Call for papers
Standard of Review in International Courts and Tribunals
Rethinking the Fragmentation and Constitutionalization of International Law
26-27 October 2012
COST Action IS1003, International Law Between Constitutionalization and Fragmentation
University of Seville
Faculty of Law
The fragmentation of international law is conventionally studied in terms of compartmentalization of different sets of norms created within specialized legal regimes. However, this phenomenon may be also approached from a different perspective, which concentrates not so much on substantive rules but on methodologies used by specific international courts, tribunals or other supervisory organs. One of the recurrent questions these bodies are confronted with regards the assessment of measures taken at the national level. These measures often involve highly political or scientific questions that are not always easily translated into the language of international law. By developing detailed testing methods for assessment of states’ conduct, supervisory organs can weaken (if their methods converge) or strengthen (if they diverge) the fragmentation effects.
The crucial role in this context is played by the applicable standard of review. In practice, such a standard is rarely determined by the relevant legal provisions (e.g. a treaty constituting a particular court), and it remains a task of a specific court or tribunal to develop an appropriate methodology. The concept as such is understood as ‘the nature and intensity of review by a [international] court or tribunal of decisions [or other actions] taken by [national] governmental authority’ (Bohanes & Lockhart 2009). The applicable standard of review may concern either factual determinations (e.g. deciding whether a national measure is supported by sufficient scientific evidence) or political and legal determinations made at the national level (e.g. whether a measure is necessary to attain specific objective). Consequently, standard of review determines the extent of discretionary powers enjoyed by national authorities in making certain determinations. In theory, standard of review may range from restrictive (or de novo) review to full deference with many intermediate variations. In some international legal contexts, it may be also referred to as margin of appreciation that is defined ‘as the breadth of deference that the court is willing to grant to the decisions of national legislative, executive, and judicial decisionmakers’ (Burke-White & von Staden 2010).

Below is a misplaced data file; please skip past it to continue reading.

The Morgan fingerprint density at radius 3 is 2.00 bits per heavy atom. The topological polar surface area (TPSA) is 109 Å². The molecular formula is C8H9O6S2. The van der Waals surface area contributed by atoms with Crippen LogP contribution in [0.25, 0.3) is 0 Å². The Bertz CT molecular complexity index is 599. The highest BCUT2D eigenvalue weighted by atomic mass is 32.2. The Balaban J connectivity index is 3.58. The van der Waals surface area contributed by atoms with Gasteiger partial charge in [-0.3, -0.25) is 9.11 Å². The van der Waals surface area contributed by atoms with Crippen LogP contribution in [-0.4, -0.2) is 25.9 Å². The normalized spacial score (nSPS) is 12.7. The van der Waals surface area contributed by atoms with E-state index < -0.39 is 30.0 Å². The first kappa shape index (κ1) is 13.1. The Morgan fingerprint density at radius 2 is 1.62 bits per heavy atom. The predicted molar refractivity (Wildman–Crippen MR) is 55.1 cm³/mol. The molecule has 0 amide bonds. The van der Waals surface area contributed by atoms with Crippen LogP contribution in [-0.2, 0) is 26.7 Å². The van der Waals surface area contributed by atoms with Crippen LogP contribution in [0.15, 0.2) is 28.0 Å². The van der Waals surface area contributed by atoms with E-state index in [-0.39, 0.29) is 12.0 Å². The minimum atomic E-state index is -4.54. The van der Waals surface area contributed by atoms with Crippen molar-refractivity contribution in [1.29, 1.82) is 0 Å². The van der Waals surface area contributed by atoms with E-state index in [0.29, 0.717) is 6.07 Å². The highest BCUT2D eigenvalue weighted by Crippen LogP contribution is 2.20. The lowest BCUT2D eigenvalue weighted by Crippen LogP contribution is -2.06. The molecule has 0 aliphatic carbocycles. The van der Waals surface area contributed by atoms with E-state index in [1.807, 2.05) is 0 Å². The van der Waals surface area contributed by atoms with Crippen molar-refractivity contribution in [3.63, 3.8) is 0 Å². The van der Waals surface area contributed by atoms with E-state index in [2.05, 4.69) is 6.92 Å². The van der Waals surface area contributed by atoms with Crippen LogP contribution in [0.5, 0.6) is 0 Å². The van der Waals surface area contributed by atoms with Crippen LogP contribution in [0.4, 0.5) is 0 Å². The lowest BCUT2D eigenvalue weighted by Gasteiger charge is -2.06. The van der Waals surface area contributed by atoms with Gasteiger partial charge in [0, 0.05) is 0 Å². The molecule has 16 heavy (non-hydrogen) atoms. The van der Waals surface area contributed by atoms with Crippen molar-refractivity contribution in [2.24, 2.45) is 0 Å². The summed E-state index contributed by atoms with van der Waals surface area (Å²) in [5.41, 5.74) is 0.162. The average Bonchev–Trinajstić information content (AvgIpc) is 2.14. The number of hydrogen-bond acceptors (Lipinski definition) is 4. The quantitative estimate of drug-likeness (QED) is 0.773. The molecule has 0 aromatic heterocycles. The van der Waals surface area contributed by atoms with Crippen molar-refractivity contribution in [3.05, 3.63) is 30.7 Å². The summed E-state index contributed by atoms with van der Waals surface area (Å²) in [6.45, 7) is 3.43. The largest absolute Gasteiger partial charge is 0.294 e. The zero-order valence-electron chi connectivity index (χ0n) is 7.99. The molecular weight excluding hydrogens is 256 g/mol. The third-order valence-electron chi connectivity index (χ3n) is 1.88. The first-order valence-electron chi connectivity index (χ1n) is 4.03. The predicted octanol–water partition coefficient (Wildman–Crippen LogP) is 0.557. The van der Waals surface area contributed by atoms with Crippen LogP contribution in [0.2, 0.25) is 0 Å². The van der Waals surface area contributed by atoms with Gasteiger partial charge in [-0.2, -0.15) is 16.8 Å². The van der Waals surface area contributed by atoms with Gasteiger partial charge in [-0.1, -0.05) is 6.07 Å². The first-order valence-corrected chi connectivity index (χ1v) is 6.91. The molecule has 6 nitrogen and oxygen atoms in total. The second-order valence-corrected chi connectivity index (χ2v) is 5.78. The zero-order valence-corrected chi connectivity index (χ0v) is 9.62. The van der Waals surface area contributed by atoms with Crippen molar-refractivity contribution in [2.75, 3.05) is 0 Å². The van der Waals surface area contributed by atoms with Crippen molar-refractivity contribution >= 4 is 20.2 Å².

The deference that is shown by some international tribunals is justified on different grounds. In general, it flows from the idea that national governments are better placed and have greater expertise (epistemic superiority) to make policy and factual determinations as compared to international tribunals. As far as the legal determinations are concerned, this approach also reflects the recognition that normative requirements in international treaty can be met by a range of measures that are still within the legal parameters of international obligations (normative flexibility).